Characters Discussed

(Great Characters in Literature)

Silvestro Ferrauto

Silvestro Ferrauto (fehr-rah-EW-toh), the narrator of the story, who is thirty years old. Disturbed by the turmoil in Italy, he decides to return to his native Sicily, which he left at the age of fifteen. He is especially moved to take the trip after receiving a letter from his father stating that he has left his mother; Silvestro spontaneously decides to visit her in Recalmuto, his birthplace, in part to discover himself. Leaving his job as a Linotype operator in Milan, Silvestro travels by train to Sicily, meeting a number of unique characters who help him to find peace and understanding of the world in which he lives.

Concezione Ferrauto

Concezione Ferrauto (kohn-chay-ZEE-oh-nay), the narrator’s mother, who lives simply in the village and makes a living giving injections to the inhabitants, who are plagued by consumption and malaria. She takes Silvestro on her rounds of giving injections and introduces him to the many different characters in the village. When asked why her husband left her, she pretends that she threw him out. Her simple life impresses Silvestro, especially the stoicism with which she faces the wartime death of Silvestro’s brother.

Great Lombard

Great Lombard, a nickname given to one of Silvestro’s fellow passengers on the train journey across Sicily. He is Sicilian but of Lombard...

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In Sicily The Characters

(Literary Essentials: World Fiction)

Although more than a dozen men and women play a role in the novel, the story revolves around only three people. Silvestro derives from the same mold that supplies so many protagonists to twentieth century literature. Disaffected, uprooted from his ancestral culture, and tired of a life that neither interests the intellect nor wrings joy from the emotions, he recalls the citizen of T.S. Eliot’s The Waste Land (1922) and seems a direct forerunner of Albert Camus’ Meursault in L’Etranger (1942; The Stranger, 1946). Even though the type is well established in a number of national literatures, Silvestro’s depiction has an especially Italian cast. Culturally and economically, Italy’s deepest division is between north and south. Silvestro, like the author, is not only a southerner but also a Sicilian who, for exactly half his life—the desiccated part—has been the product of the industrialized, modern north. The return to his origins represents a renewal of life that draws nourishment from its essential tragedy.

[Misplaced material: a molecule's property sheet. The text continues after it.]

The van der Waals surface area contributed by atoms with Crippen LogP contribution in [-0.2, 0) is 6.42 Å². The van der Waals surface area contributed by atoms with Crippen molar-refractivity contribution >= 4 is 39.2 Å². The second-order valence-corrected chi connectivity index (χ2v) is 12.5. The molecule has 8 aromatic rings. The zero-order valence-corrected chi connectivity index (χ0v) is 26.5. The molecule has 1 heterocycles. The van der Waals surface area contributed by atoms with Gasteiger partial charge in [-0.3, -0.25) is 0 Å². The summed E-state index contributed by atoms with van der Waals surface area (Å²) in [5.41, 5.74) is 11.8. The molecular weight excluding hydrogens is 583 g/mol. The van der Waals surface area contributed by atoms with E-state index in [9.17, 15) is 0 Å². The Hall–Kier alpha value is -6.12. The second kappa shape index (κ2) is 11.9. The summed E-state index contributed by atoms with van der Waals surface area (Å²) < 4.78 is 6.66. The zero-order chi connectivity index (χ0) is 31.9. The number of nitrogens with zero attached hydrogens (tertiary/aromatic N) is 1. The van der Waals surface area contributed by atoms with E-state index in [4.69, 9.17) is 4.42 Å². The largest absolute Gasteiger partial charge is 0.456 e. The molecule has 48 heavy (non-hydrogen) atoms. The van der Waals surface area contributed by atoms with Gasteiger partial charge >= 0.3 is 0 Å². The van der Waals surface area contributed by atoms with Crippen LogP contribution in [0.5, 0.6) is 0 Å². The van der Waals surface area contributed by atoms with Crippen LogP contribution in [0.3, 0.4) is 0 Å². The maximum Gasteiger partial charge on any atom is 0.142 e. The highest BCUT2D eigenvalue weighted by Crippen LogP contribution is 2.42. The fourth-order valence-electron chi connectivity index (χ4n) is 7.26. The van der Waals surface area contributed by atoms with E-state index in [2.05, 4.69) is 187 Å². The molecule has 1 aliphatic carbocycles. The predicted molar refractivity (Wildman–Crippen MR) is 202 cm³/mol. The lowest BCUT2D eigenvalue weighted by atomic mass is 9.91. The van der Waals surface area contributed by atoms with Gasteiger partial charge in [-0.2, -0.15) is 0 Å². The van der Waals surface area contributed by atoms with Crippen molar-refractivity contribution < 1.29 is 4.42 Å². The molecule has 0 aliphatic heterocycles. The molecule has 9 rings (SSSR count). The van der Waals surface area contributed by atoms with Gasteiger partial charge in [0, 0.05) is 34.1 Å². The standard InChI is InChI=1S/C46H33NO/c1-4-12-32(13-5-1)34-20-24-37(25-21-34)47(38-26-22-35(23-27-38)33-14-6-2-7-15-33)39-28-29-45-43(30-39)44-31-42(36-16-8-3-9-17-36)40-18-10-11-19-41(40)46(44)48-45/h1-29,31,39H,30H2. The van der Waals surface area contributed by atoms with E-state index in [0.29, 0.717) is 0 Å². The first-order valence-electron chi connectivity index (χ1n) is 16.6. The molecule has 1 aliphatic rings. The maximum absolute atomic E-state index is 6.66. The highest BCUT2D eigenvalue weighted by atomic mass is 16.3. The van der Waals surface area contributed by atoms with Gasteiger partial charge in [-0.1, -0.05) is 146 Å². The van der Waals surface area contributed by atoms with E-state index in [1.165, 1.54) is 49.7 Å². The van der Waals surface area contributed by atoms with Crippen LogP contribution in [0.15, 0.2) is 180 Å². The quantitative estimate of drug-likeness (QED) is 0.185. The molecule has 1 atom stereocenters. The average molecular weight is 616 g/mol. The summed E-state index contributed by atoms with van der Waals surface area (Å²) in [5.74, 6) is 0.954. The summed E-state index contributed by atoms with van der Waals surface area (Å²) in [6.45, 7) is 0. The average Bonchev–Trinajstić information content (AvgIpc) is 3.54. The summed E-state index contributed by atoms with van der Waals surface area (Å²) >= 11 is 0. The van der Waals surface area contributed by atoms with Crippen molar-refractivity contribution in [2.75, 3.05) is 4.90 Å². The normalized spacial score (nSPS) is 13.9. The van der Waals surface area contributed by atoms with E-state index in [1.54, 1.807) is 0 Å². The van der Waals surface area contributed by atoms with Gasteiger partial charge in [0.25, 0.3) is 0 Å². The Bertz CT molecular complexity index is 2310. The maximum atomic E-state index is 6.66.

More than Silvestro’s mother, Concezione is an Earth Mother, an embodiment of the female principle. She is associated with the Virgin Mary (whose name day is the Feast of the Immaculate Conception, whence comes Concezione’s name), but she is also a vegetation goddess (her sons believed she produced melons from her womb), and the epithet “old sow” alludes to an archetypal representation of the life-giving, nurturing mother. At the same time, however, the regeneration she symbolizes implies the circularity of life and death. Yet before the reader interprets Concezione’s role as a figure for Female Mystery, he is fascinated by Vittorini’s masterly creation of a complicated flesh-and-blood woman who wrestles for dignity and life itself against an ultimately indomitable adversary.

Costantino directly enters the narrative only in the epilogue—and then as a veritable ghost. Even so, through the memories of his son and wife, he is seldom far from the story’s meaning. To the same extent that Concezione is the Female, he is the Male. Exuberant and fatally attracted to illusion in his search for affirmation of life, he is a puer aeternus destined never to understand his failure.

In Sicily Bibliography

(Great Characters in Literature)

Heiney, Donald. Three Italian Novelists: Moravia, Pavese, Vittorini, 1968.

Lewis, R.W.B. “Elio Vittorini,” in Italian Quarterly. IV (Fall, 1960), pp. 55-61.

Pacifici, Sergio. A Guide to Contemporary Italian Literature: From Futurism to Neorealism, 1962.

Schneider, Marilyn. “Circularity as Mode and Meaning in Conversazione in Sicilia,” in Modern Language Notes. XC (1975), pp. 93-109.